Cruise ends in SC for liner hit by norovirus

CHARLESTON, SC (WCSC) – After an 11-day cruise to the Caribbean in which more than 400 passengers and crew members came down with a strain of norovirus, the Celebrity Cruise Line ship, Mercury, returned to Charleston early Friday morning.

As passengers filed off the ship, many described the unpleasant symptoms that plagued the trip.

"It starts out, you know, you're just feeling a little queasy, and then it ends up nausea, diarrhea, vomiting," sick cruise passenger Marge Ritter said. "It was not pleasant. Fortunately, it only lasts about 24 hours. But then you're kind of weak and achy."

"It was just convulsive vomiting, and then followed by diarrhea through the morning," said Robert Mack, another sick passenger on the ship..

Some passengers talked of hearing about other sick people on the ship having to receive fluids intravenously. Several said they thought there were many more than the 413 cases reported.

The majority of passengers seemed to agree that Mercury's crew did a good job dealing with the outbreak, even though dozens of crew members were sickened by the same illness.

"[The crew was] very good. They went over and above what I think they should have done, really," said sick passenger Kenneth Thompson. They were doing all they could. They brought people in."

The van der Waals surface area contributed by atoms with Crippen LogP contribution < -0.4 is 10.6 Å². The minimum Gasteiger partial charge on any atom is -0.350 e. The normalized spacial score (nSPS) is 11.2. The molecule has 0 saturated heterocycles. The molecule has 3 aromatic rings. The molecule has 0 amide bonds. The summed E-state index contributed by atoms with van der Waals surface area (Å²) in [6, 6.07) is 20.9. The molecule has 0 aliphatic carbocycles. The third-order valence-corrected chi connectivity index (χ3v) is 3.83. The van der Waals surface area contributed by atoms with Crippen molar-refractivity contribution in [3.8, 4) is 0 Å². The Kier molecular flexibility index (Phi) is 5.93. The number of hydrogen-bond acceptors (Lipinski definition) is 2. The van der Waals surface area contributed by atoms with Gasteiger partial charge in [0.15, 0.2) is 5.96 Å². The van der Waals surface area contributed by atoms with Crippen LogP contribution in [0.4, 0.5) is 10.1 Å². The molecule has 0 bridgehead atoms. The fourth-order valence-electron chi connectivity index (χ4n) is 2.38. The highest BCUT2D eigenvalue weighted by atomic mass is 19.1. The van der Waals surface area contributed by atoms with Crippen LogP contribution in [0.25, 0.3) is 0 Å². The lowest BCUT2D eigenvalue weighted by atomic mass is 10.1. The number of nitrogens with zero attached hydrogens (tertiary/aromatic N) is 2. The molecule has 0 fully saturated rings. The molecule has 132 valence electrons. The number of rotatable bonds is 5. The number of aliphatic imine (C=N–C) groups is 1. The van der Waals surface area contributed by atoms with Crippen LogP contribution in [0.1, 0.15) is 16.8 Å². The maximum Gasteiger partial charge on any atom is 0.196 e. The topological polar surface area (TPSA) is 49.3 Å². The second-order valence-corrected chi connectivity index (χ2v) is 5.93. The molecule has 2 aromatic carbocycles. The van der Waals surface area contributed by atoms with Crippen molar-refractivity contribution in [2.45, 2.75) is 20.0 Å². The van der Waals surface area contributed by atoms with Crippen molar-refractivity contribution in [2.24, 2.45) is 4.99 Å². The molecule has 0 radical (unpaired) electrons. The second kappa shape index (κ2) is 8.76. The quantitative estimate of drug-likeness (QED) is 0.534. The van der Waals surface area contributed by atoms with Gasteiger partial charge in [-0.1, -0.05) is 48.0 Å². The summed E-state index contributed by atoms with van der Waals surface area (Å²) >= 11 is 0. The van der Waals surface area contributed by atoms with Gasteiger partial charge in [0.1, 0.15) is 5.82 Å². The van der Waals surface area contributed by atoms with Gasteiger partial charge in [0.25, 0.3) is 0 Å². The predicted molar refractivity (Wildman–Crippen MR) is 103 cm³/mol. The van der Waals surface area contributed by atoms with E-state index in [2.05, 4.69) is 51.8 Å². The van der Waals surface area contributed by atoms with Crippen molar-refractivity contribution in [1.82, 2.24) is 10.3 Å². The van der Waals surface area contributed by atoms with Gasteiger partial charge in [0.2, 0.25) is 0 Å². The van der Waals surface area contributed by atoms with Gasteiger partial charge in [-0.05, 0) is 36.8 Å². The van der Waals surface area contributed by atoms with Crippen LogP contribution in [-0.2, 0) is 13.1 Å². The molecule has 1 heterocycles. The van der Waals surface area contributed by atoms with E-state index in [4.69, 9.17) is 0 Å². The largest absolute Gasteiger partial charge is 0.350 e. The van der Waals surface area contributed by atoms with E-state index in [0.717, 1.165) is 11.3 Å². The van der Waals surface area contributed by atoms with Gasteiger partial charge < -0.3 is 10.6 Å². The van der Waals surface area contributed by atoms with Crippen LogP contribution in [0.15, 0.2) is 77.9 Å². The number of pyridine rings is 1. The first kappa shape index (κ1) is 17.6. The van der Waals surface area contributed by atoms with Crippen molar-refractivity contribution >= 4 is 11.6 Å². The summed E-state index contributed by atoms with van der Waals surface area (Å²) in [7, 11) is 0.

"Everywhere you looked there was somebody scrubbing and cleaning and trying to keep everybody healthy," Ritter said.

The ship's captain even brought in extra medical staff to treat the victims of the Norovirus outbreak.

"We contacted the medical facility and then they told us someone would be around to the room to tend to us," Mack said.

Doctors were able to prescribe antibiotics for many patients. For others they recommended over-the-counter nausea medicines. But they also insisted all of those infected with the Norovirus remain in their rooms for 24 hours until the illness subsided.

While many on the ship said the outbreak was an untimely annoyance, few said it was bad enough to ruin thein whole vacation.

"I think most people just took it as 'well, you know, it happens unfortunately, and we just happened to be the lucky cruise ship.

After all passengers were off the ship, crews were expected to do another thorough, but hurried cleaning before a new group of 1,800 passengers boarded Mercury Friday afternoon and she headed out for another 11-day Caribbean cruise.

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